Church changes of rules played key role in sainthood for Kateri Tekakwitha
10/20/2012 4:12 PM
10/22/2012 6:30 AM
In the three-plus centuries since the death of Kateri Tekakwitha, Native Americans and many others often have pleaded with the Vatican to saint her.
What made it happen, according to her principal advocate at the Vatican, was a change in the rules for determining when a cure from centuries past could be judged “miraculous” and the emergency delivery of a bone fragment believed to have belonged to Kateri to a Seattle hospital in 2006, where a Lummi Indian boy was on his death bed.
The man behind the drive within the Vatican for Kateri’s canonization, the Rev. Paolo Molinari, has been marshalling the evidence for over a half century, carrying out a role known here as postulator. A Jesuit priest, Molinari was assigned the case, along with many others, by the order’s father-general. Even after his retirement – he’s now 88 – he kept the Kateri file. It was only a year ago that he completed assembling the documentation that persuaded Pope Benedict XVI to announce her canonization, which will take place in St. Peter’s Square on Sunday.
Church officials insist that before declaring a miracle, they must prove to a panel of outside experts that there is no other scientific explanation for a cure.
Molinari was closely involved in the inquiry that led to Kateri’s beatification in 1980 and in the change of rules for how to recognize miracles that took place before modern medicine – Kateri died at the age of 24 in 1680. In an interview, Molinari offered a rare insider’s look at the procedure for making a saint.
“I had a good relationship with Pope John Paul II,” he told McClatchy. “So I approached him,” aware that the Pontiff also had a “keen interest” in Kateri Tekakwitha.
“He had asked my opinion about several theological issues concerning the causes of saints. And therefore I said to him, look, it’s understandable that the church… before giving a judgment about a miracle, an action of God that cannot have an explanation in natural science…demands that all the medical evidence be produced.
“But I said, with regard to ancient causes, what can we do? Three centuries ago, they didn’t have X-rays, they didn’t have the CAT scan, and all the rest.”
Starting in the 19th century, however, doctors were able to diagnose incurable diseases, and Molinari proposed compiling a list of cases where the deathly ill had prayed to Kateri and where witnesses, often Jesuit priests, could report on an “extraordinary cure.”
John Paul II accepted the proposal, a volume was prepared, largely using material from an earlier inquiry in 1931, and it was given to a panel of 10 physicians to determine whether the cures could be deemed “extraordinary.”
“All said that on the basis of the symptoms described by the people and the diagnosis that was made, we confirm…that it is extraordinary and does not have a scientific explanation.”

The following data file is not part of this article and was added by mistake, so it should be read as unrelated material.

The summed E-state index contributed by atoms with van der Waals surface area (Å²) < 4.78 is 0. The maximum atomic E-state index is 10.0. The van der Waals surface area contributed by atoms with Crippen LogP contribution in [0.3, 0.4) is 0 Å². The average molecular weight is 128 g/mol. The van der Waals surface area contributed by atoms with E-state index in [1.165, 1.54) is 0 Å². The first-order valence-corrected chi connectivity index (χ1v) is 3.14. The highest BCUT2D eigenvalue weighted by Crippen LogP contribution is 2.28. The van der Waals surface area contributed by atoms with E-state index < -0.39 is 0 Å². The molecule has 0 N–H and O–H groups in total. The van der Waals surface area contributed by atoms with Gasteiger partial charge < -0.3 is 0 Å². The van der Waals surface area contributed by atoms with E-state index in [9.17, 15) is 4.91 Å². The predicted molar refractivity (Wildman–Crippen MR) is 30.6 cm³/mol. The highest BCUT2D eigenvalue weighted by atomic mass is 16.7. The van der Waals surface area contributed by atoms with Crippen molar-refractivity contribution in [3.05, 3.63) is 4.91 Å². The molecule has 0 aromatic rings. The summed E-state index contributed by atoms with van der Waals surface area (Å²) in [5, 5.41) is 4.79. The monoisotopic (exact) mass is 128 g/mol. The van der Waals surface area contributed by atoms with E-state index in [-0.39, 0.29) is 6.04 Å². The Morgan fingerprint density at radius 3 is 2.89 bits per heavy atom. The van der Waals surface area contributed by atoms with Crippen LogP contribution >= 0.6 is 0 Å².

The other change in the rules, according to Molinari, was to require just one miraculous modern cure, instead of two.
The case that came up involved a boy named Jake Finkbonner, from Sandy Point, Wash., north of Seattle, who cut his lip while playing basketball and contracted necrotizing fasciitis, a rare bacterial infection often called a flesh-eating disease.
Then six years old, he was taken to Seattle Children’s Hospital on Feb. 21, 2006, and went through some 20 operations in as many days. At the request of his parents, his parish in Bellingham, Wash., began praying to Kateri and put out the word to Native Americans throughout the country to join them.
By March 4, he was still “fighting between life and death,” Molinari said. That day, a nun based in Montana brought a relic – a fragment of bone – of Kateri to the hospital. Molinari had given the bone bit to the vice-postulator on the case after Kateri was beatified in 1980. When the vice-postulator died, the bone fragment passed to a reliquary for Native Americans.
Together with Jake’s mother, Elsa, the nun placed the bone fragment on Jake’s body. Jake’s grandmother also had pinned a picture card of Kateri on the bed. It was on that day that the hospital laboratory reported that the streptococcus had stopped spreading, Molinari said.
Molinari said the request for the relic was made by the then-archbishop of Seattle, Alexander Brunett, who later convened a board of inquiry, inviting the four doctors who worked on Jake to testify.
As Molinari spoke, he leafed through a 472-page book that he had assembled, with the title, in Latin: “The book on the miracle.” The book includes the doctors’ testimony to the board of inquiry as well as hospital records, pictures of Jake while the disease was still spreading and the statements of friends, priests and family. The doctors said they had no medical explanation for Jake’s sudden recovery.
The book was first given to two medical experts appointed by the Holy See to give a preliminary judgment, and when it passed their muster, it went to the Holy See’s medical board, consisting of seven persons.
Molinari said the methodology of the inquiry showed “the seriousness with which the Holy See does this.”
The outcome was a judgment by Pope Benedict XVI that Jake’s cure constituted a miracle under church rules.
“The coincidence of an extraordinary event that has no scientific explanation with the prayers of the people so widely spread, this is what is considered to be the proof that it is an extraordinary grace, a work by God, that means a miracle,” Molinari said. “It does not have a human explanation, a scientific explanation, a medical explanation. On the contrary, it is outside the rule of medicine.”
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